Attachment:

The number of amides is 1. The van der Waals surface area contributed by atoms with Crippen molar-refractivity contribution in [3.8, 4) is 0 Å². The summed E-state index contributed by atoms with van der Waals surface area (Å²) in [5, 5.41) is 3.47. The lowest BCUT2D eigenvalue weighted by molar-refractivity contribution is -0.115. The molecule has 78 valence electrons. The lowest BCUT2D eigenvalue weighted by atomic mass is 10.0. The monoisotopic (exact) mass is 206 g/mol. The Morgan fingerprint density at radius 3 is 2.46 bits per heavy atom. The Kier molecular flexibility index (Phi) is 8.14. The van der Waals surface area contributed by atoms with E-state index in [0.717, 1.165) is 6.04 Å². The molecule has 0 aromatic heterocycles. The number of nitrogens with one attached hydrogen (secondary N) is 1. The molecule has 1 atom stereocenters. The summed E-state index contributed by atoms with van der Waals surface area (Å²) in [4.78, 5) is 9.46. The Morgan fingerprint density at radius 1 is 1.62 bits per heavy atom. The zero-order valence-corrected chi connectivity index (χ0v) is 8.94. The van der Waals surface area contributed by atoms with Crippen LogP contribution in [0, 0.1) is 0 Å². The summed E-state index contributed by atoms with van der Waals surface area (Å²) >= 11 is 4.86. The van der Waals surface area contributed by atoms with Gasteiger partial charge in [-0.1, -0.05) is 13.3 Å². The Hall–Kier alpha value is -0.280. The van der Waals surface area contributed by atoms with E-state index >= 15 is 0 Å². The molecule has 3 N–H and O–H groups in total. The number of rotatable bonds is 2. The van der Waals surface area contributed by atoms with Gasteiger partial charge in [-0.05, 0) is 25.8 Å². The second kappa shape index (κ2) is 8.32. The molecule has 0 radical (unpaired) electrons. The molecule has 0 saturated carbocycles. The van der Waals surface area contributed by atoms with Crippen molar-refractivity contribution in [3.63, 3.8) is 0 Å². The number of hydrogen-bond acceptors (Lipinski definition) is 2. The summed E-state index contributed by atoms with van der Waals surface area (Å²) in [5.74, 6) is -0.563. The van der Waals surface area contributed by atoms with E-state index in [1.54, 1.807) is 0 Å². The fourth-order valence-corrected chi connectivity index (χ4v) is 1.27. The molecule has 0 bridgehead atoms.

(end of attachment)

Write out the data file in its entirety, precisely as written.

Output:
The number of amides is 1. The van der Waals surface area contributed by atoms with Crippen molar-refractivity contribution in [3.8, 4) is 0 Å². The summed E-state index contributed by atoms with van der Waals surface area (Å²) in [5, 5.41) is 3.47. The lowest BCUT2D eigenvalue weighted by molar-refractivity contribution is -0.115. The molecule has 78 valence electrons. The lowest BCUT2D eigenvalue weighted by atomic mass is 10.0. The monoisotopic (exact) mass is 206 g/mol. The Morgan fingerprint density at radius 3 is 2.46 bits per heavy atom. The Kier molecular flexibility index (Phi) is 8.14. The van der Waals surface area contributed by atoms with E-state index in [0.717, 1.165) is 6.04 Å². The molecule has 0 aromatic heterocycles. The number of nitrogens with one attached hydrogen (secondary N) is 1. The molecule has 1 atom stereocenters. The summed E-state index contributed by atoms with van der Waals surface area (Å²) in [4.78, 5) is 9.46. The Morgan fingerprint density at radius 1 is 1.62 bits per heavy atom. The zero-order valence-corrected chi connectivity index (χ0v) is 8.94. The van der Waals surface area contributed by atoms with Crippen LogP contribution in [0, 0.1) is 0 Å². The summed E-state index contributed by atoms with van der Waals surface area (Å²) >= 11 is 4.86. The van der Waals surface area contributed by atoms with Gasteiger partial charge in [-0.1, -0.05) is 13.3 Å². The Hall–Kier alpha value is -0.280. The van der Waals surface area contributed by atoms with E-state index >= 15 is 0 Å². The molecule has 3 N–H and O–H groups in total. The number of rotatable bonds is 2. The van der Waals surface area contributed by atoms with Gasteiger partial charge in [-0.05, 0) is 25.8 Å². The second kappa shape index (κ2) is 8.32. The molecule has 0 radical (unpaired) electrons. The molecule has 0 saturated carbocycles. The van der Waals surface area contributed by atoms with Crippen molar-refractivity contribution in [3.63, 3.8) is 0 Å². The number of hydrogen-bond acceptors (Lipinski definition) is 2. The summed E-state index contributed by atoms with van der Waals surface area (Å²) in [5.74, 6) is -0.563. The van der Waals surface area contributed by atoms with E-state index in [1.54, 1.807) is 0 Å². The fourth-order valence-corrected chi connectivity index (χ4v) is 1.27. The molecule has 0 bridgehead atoms.